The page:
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Augmented Machines and Augmented Humans are converging I

JEEIT 2019 provides a unique forum to discuss practical approaches and state of the art findings in using the applied electrical engineering and information technologies.

Today I am giving a keynote at the 2019 IEEE Jordan International Joint Conference on Electrical Engineering and Information Technology, presenting some of the outcomes of the IEEE FDC Symbiotic Autonomous Systems Initiative.

Here a summary of the points I am making.

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We have experienced a significant evolution in the capabilities of machines (artefacts) over the last 250 years with an incredible acceleration in the last 50 years, thanks to electronics and software. This evolution is going to continue, and accelerate, in the coming two decades leading to machines as “smart” as humans.

At the same time the human species has augmented its capability in various areas, more than doubling life expectation over the last 100 years and individuals have learnt to leverage machines as never before to improve their life, their performances and extend their knowledge. This is also expected to progress in the coming two decades to the point that the boundary between humans and machines will become, in many instances, fuzzier and fuzzier, partly thanks to the growing use of digital twins.

The progress seen in the last decades and the one expected is reshaping the idea of transhumanism and it is making it much more concrete.

The IEEE Future Direction Committee had an Initiative, Symbiotic Autonomous Systems, that worked on these aspects and that is now taking further steam by joining the Digital Reality Initiative aiming at fostering the Digital Transformation in its many facets.

As a matter of fact the Digital Transformation is shifting the focus from a micro to a macro view of business, hence taking a global view at machines involved in business (production, transportation, delivery… and end user) processes. Whereas in the past the innovation focus was on a single machine, the Digital Transformation shifts the focus to the overall process, to the many machines involved, their mutual interactions and the interaction with humans.

The resulting effect is that the augmentation of a machine is no longer an internal aspect, rather it derives from its interaction with the operational context (and other machines/humans active in that context).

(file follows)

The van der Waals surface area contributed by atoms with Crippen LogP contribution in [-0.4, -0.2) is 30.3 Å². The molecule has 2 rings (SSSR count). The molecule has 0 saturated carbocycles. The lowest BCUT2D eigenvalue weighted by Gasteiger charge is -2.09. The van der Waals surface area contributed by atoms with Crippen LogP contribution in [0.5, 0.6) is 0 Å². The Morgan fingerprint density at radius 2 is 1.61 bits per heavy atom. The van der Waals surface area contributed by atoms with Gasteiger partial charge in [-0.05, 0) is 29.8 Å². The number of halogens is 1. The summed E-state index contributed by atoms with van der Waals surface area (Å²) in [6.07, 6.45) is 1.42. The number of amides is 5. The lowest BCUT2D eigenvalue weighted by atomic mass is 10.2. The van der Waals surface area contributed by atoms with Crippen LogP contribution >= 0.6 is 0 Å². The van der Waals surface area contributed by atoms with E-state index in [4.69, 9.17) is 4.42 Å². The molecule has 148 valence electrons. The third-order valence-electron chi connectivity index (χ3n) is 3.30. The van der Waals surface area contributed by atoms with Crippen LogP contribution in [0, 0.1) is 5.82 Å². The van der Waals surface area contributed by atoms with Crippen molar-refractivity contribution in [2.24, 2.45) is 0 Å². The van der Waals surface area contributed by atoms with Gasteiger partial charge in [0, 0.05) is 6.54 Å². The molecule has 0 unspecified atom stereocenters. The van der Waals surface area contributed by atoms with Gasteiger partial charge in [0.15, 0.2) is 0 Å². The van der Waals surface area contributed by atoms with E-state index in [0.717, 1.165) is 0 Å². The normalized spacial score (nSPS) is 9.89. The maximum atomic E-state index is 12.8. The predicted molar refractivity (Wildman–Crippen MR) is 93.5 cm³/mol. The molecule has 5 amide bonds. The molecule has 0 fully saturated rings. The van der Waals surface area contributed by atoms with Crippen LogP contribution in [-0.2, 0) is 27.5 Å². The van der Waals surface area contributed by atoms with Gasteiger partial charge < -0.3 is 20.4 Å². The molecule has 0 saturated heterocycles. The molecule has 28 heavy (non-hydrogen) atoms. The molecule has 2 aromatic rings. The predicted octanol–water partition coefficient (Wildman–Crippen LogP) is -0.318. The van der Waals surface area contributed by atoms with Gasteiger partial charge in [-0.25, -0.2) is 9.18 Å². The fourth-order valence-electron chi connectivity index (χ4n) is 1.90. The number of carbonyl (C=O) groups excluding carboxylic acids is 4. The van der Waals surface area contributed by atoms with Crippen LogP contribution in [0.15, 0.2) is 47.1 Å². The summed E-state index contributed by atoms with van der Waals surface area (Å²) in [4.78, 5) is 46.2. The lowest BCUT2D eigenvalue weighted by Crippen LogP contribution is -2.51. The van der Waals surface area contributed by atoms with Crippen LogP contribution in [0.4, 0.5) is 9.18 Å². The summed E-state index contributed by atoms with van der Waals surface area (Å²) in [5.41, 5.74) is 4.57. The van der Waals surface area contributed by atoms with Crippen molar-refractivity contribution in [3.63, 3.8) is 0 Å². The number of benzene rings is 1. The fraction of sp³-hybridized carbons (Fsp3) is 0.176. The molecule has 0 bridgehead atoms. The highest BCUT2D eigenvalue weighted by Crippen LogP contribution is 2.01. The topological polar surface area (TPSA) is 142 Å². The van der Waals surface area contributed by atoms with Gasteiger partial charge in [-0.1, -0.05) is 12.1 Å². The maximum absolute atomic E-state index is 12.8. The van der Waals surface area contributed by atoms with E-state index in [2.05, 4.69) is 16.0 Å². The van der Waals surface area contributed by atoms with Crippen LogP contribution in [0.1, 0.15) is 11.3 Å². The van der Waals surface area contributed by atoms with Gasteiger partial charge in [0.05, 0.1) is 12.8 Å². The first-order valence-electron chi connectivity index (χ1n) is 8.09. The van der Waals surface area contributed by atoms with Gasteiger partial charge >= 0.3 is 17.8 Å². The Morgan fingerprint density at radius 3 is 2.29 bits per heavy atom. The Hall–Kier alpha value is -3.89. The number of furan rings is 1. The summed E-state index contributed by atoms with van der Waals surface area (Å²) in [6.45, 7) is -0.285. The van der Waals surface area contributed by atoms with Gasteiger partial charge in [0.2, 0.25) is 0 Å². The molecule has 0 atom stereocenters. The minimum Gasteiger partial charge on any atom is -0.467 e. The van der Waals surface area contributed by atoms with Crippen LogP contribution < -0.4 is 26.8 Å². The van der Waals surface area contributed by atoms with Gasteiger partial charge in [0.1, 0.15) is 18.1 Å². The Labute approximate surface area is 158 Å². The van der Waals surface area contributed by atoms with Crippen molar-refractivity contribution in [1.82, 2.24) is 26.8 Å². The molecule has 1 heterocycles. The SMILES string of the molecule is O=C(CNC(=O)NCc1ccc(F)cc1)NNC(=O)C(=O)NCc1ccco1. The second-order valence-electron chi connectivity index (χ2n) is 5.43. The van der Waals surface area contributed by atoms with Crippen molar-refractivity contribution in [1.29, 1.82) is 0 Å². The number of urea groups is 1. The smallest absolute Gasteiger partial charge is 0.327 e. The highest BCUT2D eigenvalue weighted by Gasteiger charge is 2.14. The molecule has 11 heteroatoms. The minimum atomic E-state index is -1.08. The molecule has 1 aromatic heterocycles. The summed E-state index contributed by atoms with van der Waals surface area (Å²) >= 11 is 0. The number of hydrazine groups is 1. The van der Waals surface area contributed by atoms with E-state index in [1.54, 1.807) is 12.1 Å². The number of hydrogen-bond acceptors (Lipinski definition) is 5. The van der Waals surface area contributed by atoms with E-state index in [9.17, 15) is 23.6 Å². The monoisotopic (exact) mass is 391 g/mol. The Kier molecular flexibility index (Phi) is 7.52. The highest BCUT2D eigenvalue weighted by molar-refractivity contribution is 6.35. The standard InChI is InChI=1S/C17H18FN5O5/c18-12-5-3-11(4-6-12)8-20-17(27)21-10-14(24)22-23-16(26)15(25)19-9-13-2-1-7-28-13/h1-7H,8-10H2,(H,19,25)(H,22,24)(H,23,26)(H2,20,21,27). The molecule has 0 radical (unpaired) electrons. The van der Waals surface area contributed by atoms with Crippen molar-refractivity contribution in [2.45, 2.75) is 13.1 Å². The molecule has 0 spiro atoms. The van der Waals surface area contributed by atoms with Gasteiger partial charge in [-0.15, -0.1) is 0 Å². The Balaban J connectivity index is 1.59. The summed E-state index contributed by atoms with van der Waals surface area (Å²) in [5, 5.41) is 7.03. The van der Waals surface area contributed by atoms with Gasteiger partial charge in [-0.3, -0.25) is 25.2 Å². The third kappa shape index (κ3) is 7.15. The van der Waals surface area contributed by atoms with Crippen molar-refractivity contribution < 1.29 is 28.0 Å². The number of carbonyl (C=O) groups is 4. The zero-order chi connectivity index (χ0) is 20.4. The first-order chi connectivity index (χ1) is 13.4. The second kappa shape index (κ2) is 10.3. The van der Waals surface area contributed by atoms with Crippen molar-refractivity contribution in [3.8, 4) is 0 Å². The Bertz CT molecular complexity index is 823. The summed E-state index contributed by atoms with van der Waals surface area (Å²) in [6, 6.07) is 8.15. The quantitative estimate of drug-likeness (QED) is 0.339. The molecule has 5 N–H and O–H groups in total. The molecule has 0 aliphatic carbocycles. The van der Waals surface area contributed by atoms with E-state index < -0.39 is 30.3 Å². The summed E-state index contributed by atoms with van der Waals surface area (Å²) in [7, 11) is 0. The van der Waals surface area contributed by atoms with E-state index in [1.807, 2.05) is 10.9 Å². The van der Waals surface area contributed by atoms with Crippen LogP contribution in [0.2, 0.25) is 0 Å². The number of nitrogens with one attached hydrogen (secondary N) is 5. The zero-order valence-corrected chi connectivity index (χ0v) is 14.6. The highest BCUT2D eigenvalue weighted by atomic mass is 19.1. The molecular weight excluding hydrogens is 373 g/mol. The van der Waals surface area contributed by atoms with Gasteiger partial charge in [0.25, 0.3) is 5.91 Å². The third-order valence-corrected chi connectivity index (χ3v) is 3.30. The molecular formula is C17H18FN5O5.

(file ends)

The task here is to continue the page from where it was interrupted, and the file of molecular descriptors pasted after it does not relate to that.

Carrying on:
Although hardware improvements remain important, they are more an enabler than the actual reason of machine augmentation. This latter is depending more and more on software, data analyses (includes artificial intelligence) and communications.

The hardware is getting better in many aspects, from the raw materials that are no longer taken off the shelf but designed to deliver certain characteristics to the production processes, like additive manufacturing, making able to create structures that were simply not possible in the last century.

New “hardware” is also multiplying the number crunching capabilities, stretching the Moore’s law to its physical (and economic) limit and circumventing it by moving to different computational architectures and new processing substrata. In turns, these ever increasing number crunching capability coupled with the ever increasing volumes of data enables data analytics, reasoning and the emergence of “intelligence”.

This leads to smarter machines embedding awareness and intelligence, able to share and learn through communications and to evolve through adaptation and self replication.

Continues….

 

 

About Roberto Saracco

Roberto Saracco fell in love with technology and its implications long time ago. His background is in math and computer science. He's currently the Chair of the Symbiotic Autonomous Systems Initiative of IEEE-FDC. Until April 2017 he led the EIT Digital Italian Node and up to September 2018 he was the Head of the EIT Digital Industrial Doctoral School. Previously, up to December 2011, he was the Director of the Telecom Italia Future Centre in Venice, looking at the interplay of technology evolution, economics and society. At the turn of the century he led a World Bank-Infodev project to stimulate entrepreneurship in Latin America. He is a senior member of IEEE where he leads the Industry Advisory Board within the Future Directions Committee. He teaches a Master course on Technology Forecasting and Market impact at the University of Trento. He has published over 100 papers in journals and magazines and 14 books. He writes a daily blog,  http://sites.ieee.org/futuredirections/category/blog/, with commentary on innovation in various technology and market areas.